Review for Maelstrom
It’s great news that (like Network and Acorn Media) Eureka have licenced a number of great BBC series from the eighties that have never been released since their airing. ‘Maelstrom’ was released thirty years ago and provides a near perfect template for the current trend for slow-moving Scandic-noir.
Penned by Michael J. Bird who, having exhausted his Mediterranean located dramas (The Lotus Eaters; Dark Side of the Sun; The Aphrodite Inheritance) and decided on the cold beauty of rural Norway as the setting for this fantastic thriller.
Catherine Durrell (played by the very pretty and under-used Tusse Silberg) has just lost her job at a London advertising agency when she discovers she has been bequeathed a small fortune (comprising property, land and a large fish processing plant) by a man she has never met or heard of.
She travels to Norway to make her claim and to try and make sense of why she should be named as the wealthy industrialist’s primary beneficiary. When she arrives she’s greeted by one of the man’s daughters and her husband and shortly afterwards meets the very charming second daughter who all seem pleased to see her.
She takes up residence in one of two houses she now owns, separated by water and accessible only by boat and sets about learning more. When she arrives she finds a (handsome) man rooting around who she discovers is a local journalist who is convinced that there is more to the death than mere accident or misfortune. Despite some aggressive banter it’s clear that Catherine and the man, Anders Bjornson are attracted to each other and throughout the six episodes of the series we see them become friends, then lovers. Together they set about solving the mystery.
In the meantime, strange things seem to be happening around the house. Dolls are left out, things are being moved and spooky paintings abound. Not only that, Catherine is convinced that she keeps seeing the same lady who is in a portrait of the house (the wife of the deceased man) who apparently took her own life following a bout of madness. Indeed, it would seem the husband, full of grief, eventually followed suit. Or did he?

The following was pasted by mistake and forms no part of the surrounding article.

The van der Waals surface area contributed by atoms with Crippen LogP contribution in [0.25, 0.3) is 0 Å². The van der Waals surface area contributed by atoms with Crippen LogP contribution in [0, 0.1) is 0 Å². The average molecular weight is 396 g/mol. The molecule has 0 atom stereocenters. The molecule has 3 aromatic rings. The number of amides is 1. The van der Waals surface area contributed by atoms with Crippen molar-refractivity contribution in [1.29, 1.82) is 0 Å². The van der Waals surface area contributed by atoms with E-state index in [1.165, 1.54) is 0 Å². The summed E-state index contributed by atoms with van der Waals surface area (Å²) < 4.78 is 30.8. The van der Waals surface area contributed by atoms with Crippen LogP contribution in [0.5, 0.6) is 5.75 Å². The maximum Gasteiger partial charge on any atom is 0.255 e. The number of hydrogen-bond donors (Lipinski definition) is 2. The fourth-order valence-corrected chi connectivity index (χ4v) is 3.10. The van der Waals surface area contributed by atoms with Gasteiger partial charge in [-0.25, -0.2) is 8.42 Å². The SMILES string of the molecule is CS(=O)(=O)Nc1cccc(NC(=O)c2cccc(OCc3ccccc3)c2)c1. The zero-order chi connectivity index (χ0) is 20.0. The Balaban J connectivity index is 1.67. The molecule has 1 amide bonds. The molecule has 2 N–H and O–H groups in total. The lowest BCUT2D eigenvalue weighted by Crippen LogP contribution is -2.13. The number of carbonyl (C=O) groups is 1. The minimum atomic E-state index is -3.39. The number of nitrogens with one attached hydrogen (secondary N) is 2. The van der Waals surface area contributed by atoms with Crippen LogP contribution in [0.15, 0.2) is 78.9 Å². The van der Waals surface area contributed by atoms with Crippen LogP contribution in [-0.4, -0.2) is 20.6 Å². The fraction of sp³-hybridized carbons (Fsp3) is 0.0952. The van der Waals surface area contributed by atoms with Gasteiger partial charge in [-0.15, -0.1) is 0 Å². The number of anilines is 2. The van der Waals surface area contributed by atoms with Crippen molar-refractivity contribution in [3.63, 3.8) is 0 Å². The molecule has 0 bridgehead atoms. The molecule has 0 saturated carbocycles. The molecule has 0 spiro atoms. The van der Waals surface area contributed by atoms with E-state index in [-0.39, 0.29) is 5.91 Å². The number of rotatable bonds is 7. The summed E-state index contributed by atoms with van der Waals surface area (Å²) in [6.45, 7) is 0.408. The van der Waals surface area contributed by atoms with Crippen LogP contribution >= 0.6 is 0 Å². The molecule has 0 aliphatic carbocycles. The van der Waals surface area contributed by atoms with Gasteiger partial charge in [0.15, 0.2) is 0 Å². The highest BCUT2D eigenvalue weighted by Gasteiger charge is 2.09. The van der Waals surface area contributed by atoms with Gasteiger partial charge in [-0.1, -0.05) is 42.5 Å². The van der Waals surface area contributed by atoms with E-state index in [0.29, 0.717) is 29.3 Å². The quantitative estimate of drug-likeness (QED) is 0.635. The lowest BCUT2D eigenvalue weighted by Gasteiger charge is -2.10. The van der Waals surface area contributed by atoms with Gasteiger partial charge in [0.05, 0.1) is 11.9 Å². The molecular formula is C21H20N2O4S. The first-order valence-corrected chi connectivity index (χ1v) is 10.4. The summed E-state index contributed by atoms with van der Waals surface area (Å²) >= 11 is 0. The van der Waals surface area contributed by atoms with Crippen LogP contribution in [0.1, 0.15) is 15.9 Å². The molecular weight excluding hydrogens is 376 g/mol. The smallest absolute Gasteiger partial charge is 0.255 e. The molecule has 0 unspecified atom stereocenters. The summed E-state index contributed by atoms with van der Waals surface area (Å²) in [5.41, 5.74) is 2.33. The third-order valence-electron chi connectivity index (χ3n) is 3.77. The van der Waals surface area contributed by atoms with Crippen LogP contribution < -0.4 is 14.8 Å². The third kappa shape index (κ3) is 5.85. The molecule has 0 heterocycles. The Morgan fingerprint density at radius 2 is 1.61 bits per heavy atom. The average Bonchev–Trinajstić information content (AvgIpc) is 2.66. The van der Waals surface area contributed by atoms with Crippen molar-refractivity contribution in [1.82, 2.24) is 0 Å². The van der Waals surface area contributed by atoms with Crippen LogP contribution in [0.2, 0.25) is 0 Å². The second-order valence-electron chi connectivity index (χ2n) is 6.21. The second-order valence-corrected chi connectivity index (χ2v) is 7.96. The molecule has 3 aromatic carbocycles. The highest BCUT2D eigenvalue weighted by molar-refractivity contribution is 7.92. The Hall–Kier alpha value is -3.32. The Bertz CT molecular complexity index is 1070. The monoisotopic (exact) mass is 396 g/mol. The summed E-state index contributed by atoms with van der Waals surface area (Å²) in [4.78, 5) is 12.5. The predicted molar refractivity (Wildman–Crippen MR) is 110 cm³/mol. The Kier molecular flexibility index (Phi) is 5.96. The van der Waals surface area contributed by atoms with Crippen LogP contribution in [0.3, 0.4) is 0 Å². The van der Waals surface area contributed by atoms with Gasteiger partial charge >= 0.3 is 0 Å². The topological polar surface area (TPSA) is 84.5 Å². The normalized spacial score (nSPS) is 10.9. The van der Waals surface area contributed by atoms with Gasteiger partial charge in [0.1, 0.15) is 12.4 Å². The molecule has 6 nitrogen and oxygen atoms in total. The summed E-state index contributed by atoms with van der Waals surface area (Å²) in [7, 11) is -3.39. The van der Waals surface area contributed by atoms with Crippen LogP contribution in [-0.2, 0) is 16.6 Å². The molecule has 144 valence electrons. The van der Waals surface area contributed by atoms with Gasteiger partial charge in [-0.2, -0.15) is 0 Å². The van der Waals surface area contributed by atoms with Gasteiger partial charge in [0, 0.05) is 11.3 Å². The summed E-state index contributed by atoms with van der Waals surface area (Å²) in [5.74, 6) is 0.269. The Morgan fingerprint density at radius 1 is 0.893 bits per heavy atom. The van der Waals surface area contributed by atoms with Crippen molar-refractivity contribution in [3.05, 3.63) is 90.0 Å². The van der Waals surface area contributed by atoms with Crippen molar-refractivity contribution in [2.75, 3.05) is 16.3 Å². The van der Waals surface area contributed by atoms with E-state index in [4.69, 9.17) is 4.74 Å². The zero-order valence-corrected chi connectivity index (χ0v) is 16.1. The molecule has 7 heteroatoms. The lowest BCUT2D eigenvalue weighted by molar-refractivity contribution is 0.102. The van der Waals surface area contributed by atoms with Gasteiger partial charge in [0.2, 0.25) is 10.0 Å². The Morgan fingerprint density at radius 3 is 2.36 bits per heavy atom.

Although slow-moving, the beautiful Norwegian waterways and mountains more than make up for that and the series manages to build incredible tension as the mysteries eventually unfold. Much of the action takes place on or around water and this makes for a visually beautiful series.
The leads are a little wooden and under-stated given some of the terrors they endure, but it sort of works. The icy cold, emotionless response s work in context.
Worthy of note is the incredible performance of Trevor Baxter as the family doctor. He’s incredibly strong throughout, a veritable anchor who, despite having little more to do than move on the plot, does so with such conviction that it’s a veritable television acting master class.
The theme music by Johnny Pearson is great too including a memorable theme to underpin the spooky titles featuring a drowning doll.
A little disappointingly, there are no extras on the disc at all – I’d have loved to have seen some contemporary interviews with surviving cast and crew. But you can’t have everything and I don’t suppose this will sell enough copies to justify the expense of bespoke production like that. We should be grateful that such an obscure series gets a release at all.
Although I didn’t see ‘Maelstrom’ when it aired, I’m glad I’ve seen it now. I thoroughly enjoyed every second of it and when enough time has passed to forget the detail of the ‘reveals’, I’ll watch it again.